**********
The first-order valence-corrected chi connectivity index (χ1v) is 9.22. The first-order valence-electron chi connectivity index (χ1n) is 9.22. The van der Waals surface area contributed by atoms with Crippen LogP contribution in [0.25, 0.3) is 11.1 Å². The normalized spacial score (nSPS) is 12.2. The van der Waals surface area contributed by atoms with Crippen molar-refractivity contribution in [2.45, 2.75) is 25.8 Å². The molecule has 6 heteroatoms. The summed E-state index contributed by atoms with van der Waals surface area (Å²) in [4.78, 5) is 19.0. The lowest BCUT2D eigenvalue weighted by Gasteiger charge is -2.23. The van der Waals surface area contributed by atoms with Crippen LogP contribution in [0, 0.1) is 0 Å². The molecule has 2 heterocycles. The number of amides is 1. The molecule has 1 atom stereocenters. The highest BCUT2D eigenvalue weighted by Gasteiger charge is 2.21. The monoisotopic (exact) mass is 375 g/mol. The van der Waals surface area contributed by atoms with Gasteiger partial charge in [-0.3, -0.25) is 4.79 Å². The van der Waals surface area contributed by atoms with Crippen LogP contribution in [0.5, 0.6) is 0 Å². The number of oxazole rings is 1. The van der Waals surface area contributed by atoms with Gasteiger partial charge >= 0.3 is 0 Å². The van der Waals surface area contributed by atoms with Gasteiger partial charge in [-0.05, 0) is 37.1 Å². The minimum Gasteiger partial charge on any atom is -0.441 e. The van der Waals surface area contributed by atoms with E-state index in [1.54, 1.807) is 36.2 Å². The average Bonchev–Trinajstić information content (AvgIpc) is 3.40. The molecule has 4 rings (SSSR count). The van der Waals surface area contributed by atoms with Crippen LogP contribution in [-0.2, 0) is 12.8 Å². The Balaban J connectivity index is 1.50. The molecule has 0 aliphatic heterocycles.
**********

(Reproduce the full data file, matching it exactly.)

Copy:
The first-order valence-corrected chi connectivity index (χ1v) is 9.22. The first-order valence-electron chi connectivity index (χ1n) is 9.22. The van der Waals surface area contributed by atoms with Crippen LogP contribution in [0.25, 0.3) is 11.1 Å². The normalized spacial score (nSPS) is 12.2. The van der Waals surface area contributed by atoms with Crippen molar-refractivity contribution in [2.45, 2.75) is 25.8 Å². The molecule has 6 heteroatoms. The summed E-state index contributed by atoms with van der Waals surface area (Å²) in [4.78, 5) is 19.0. The lowest BCUT2D eigenvalue weighted by Gasteiger charge is -2.23. The van der Waals surface area contributed by atoms with Crippen LogP contribution in [0, 0.1) is 0 Å². The molecule has 2 heterocycles. The number of amides is 1. The molecule has 1 atom stereocenters. The highest BCUT2D eigenvalue weighted by Gasteiger charge is 2.21. The monoisotopic (exact) mass is 375 g/mol. The van der Waals surface area contributed by atoms with Gasteiger partial charge in [-0.3, -0.25) is 4.79 Å². The van der Waals surface area contributed by atoms with Crippen LogP contribution in [0.5, 0.6) is 0 Å². The number of oxazole rings is 1. The van der Waals surface area contributed by atoms with Gasteiger partial charge >= 0.3 is 0 Å². The van der Waals surface area contributed by atoms with Gasteiger partial charge in [-0.05, 0) is 37.1 Å². The minimum Gasteiger partial charge on any atom is -0.441 e. The van der Waals surface area contributed by atoms with E-state index in [1.54, 1.807) is 36.2 Å². The average Bonchev–Trinajstić information content (AvgIpc) is 3.40. The molecule has 4 rings (SSSR count). The van der Waals surface area contributed by atoms with Crippen LogP contribution in [-0.2, 0) is 12.8 Å². The Balaban J connectivity index is 1.50. The molecule has 0 aliphatic heterocycles.